Campus Reform has published a report involving race-based grade changing at Winston Salem State University in North Carolina.
According to the report, administrators at the school are “systematically raising the final grades of African-American students” while leaving grades of non-African American students untouched.
The issue was brought to light by Shira Hedgepeth, the former Director of Academic Technology at the school. Hedgepeth and two other professors are telling Campus Reform that student’s grades are being changed in order to improve the school’s academic standing.
“Some students had their final grades changed based on their race,” Hedgepeth said. “That was a common complaint of many of the faculty that I worked with. None of the Caucasian or non-African American students… none of their grades were changed. The way the grades fell out, there was no other reason for changing.”
Campus Reform claims to have attained documents that corroborate Hedgepeth’s claims but declined to release them in fear of violating the Family Education Rights and Privacy act. Although Campus Reform is not releasing any documentation, a letter from Hedgepeth to North Carolina Governor Pat McCrory containing examples of grade changes can be seen here. Student names have been omitted from the letter to ensure compliance with the Family Education Rights and Privacy Act.
As noted by The Blaze, one of the professors in the report says the grade-changing practice is well-known amongst school staff.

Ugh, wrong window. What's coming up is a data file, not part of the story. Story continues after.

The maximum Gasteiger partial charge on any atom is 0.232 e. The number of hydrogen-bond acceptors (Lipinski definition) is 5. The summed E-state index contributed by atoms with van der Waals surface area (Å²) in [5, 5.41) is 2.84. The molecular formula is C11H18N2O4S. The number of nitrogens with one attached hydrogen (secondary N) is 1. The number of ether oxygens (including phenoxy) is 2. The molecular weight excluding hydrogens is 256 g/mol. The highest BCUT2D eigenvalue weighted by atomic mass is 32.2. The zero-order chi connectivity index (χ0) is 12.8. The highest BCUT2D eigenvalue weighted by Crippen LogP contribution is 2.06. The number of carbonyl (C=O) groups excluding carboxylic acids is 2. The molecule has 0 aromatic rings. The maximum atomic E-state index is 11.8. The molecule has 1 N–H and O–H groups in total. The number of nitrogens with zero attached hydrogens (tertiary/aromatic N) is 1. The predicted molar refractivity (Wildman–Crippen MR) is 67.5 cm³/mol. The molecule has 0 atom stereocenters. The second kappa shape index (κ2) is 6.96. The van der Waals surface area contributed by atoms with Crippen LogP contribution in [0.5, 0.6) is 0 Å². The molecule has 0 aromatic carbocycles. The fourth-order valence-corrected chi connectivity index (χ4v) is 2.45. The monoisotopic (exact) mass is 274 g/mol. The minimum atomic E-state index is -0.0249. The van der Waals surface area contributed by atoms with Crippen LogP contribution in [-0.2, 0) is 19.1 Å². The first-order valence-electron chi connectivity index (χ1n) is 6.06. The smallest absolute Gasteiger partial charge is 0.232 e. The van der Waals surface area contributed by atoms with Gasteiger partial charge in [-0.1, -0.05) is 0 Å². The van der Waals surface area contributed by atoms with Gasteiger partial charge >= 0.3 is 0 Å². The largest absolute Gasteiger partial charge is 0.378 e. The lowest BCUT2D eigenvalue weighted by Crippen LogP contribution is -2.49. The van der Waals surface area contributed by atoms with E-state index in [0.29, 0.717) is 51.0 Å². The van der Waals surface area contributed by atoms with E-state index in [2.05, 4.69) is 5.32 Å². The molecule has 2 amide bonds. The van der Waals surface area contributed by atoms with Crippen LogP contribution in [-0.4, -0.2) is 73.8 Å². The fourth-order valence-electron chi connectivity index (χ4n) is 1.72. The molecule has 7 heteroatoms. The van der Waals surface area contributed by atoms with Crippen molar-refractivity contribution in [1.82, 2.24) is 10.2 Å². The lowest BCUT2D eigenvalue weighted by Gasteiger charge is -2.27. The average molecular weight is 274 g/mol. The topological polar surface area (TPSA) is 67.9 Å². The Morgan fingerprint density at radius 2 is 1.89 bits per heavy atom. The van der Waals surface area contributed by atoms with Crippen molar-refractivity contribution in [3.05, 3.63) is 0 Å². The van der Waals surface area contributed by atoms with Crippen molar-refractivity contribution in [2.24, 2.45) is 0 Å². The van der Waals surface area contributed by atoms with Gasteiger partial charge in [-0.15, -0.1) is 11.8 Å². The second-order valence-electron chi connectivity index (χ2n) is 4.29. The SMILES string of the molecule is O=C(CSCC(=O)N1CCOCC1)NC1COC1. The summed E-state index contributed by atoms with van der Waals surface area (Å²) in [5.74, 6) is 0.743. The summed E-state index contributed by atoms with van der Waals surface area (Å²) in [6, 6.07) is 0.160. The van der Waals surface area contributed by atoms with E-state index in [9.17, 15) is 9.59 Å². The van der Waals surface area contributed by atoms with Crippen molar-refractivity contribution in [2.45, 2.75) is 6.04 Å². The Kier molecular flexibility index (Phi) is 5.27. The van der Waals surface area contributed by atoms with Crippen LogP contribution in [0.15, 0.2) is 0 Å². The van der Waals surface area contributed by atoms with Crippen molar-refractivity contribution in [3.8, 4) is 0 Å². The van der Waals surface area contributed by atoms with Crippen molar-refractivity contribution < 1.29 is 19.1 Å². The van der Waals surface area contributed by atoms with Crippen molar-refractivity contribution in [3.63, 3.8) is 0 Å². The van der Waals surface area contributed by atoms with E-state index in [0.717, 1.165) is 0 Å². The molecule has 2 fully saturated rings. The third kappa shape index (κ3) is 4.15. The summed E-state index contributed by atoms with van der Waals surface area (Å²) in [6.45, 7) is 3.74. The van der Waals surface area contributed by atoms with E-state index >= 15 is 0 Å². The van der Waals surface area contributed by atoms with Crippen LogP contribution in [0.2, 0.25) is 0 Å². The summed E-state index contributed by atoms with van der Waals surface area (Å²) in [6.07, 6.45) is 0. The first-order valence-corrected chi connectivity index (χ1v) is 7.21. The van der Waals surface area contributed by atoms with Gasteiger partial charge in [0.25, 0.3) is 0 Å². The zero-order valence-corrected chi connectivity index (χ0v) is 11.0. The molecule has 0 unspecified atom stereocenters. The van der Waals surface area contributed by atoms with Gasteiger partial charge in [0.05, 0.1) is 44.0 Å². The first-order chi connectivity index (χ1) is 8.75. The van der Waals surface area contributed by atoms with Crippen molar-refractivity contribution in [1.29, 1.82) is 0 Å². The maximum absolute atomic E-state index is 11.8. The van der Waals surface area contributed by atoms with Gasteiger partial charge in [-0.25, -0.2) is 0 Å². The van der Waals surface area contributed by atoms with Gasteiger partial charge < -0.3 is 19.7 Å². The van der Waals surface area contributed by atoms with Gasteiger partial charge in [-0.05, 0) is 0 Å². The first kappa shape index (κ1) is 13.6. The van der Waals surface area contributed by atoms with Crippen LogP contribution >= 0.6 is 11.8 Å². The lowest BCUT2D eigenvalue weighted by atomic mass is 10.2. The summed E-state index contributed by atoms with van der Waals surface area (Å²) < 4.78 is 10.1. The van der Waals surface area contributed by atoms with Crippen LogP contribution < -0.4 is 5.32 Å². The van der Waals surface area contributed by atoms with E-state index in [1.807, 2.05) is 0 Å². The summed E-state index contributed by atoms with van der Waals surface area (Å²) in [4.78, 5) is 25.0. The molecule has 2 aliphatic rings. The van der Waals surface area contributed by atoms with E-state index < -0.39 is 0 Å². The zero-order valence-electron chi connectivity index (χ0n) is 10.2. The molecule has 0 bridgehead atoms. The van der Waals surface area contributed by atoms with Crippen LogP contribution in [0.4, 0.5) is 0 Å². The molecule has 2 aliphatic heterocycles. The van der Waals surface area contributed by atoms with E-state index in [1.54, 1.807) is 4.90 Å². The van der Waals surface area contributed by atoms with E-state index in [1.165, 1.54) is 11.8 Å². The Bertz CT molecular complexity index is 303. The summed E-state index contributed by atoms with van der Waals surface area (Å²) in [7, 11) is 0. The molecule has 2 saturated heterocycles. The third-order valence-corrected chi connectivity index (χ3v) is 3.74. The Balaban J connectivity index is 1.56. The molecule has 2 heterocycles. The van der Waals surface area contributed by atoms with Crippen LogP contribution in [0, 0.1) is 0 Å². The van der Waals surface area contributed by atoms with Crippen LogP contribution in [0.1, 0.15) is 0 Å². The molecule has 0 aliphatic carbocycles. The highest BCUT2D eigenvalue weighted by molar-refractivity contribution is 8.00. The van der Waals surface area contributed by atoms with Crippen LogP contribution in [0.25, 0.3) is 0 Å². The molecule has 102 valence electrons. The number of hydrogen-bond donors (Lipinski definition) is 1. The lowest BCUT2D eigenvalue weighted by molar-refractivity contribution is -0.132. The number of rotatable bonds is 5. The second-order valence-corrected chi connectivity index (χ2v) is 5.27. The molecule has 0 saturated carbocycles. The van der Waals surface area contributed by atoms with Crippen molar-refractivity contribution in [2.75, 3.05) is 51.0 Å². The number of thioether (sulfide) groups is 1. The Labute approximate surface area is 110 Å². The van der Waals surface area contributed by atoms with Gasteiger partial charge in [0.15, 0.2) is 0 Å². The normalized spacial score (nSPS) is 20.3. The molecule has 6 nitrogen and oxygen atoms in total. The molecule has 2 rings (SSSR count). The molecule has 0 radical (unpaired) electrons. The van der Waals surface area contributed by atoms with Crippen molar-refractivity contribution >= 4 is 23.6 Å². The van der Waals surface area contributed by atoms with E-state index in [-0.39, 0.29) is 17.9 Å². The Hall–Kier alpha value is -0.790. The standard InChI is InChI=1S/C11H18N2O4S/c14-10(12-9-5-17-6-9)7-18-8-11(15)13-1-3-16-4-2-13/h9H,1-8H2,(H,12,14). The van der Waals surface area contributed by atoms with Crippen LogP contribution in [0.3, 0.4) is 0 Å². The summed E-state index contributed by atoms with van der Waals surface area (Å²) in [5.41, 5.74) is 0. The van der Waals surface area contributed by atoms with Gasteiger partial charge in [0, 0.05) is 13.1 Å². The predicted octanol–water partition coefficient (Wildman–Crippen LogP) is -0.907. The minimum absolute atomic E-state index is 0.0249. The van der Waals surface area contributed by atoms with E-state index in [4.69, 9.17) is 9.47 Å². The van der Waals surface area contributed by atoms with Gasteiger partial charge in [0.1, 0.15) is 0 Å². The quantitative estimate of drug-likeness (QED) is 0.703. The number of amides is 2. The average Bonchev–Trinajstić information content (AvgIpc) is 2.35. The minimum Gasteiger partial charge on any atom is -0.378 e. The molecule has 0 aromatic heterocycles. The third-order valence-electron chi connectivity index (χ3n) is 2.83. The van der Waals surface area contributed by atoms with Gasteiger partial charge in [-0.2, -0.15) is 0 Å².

“All the faculty, white and black are very fearful to speak,” the professor said. “The department is run by fear and through retaliation. If you speak out you will be retaliated against.”
The second professor in the report backed up these sentiments. When asked if the practice is still happening the professor said “Oh yes, definitely. Oh yes, it is still going on.”
Hedgepeth says faculty members have made sincere efforts to draw attention to the issue but have been unsuccessful.
“I have tried reaching out to our accrediting body but they would not take complaints such as these,” she said. “We have done everything we can to get somebody to start looking.”
A WSSU spokesperson responded to the report by saying that the university had never heard of or received complaints regarding the issue.
According to The Blaze, both professors in the report spoke on condition of anonymity due to fear of retaliation from the school for speaking out. Unlike the anonymous professors, Hedgepeth has nothing to fear. She was fired from the school in 2011 and has two pending lawsuits against WSSU. The Equal Employment Opportunity Commission ruled that she was a victim of racial discrimination when she was fired.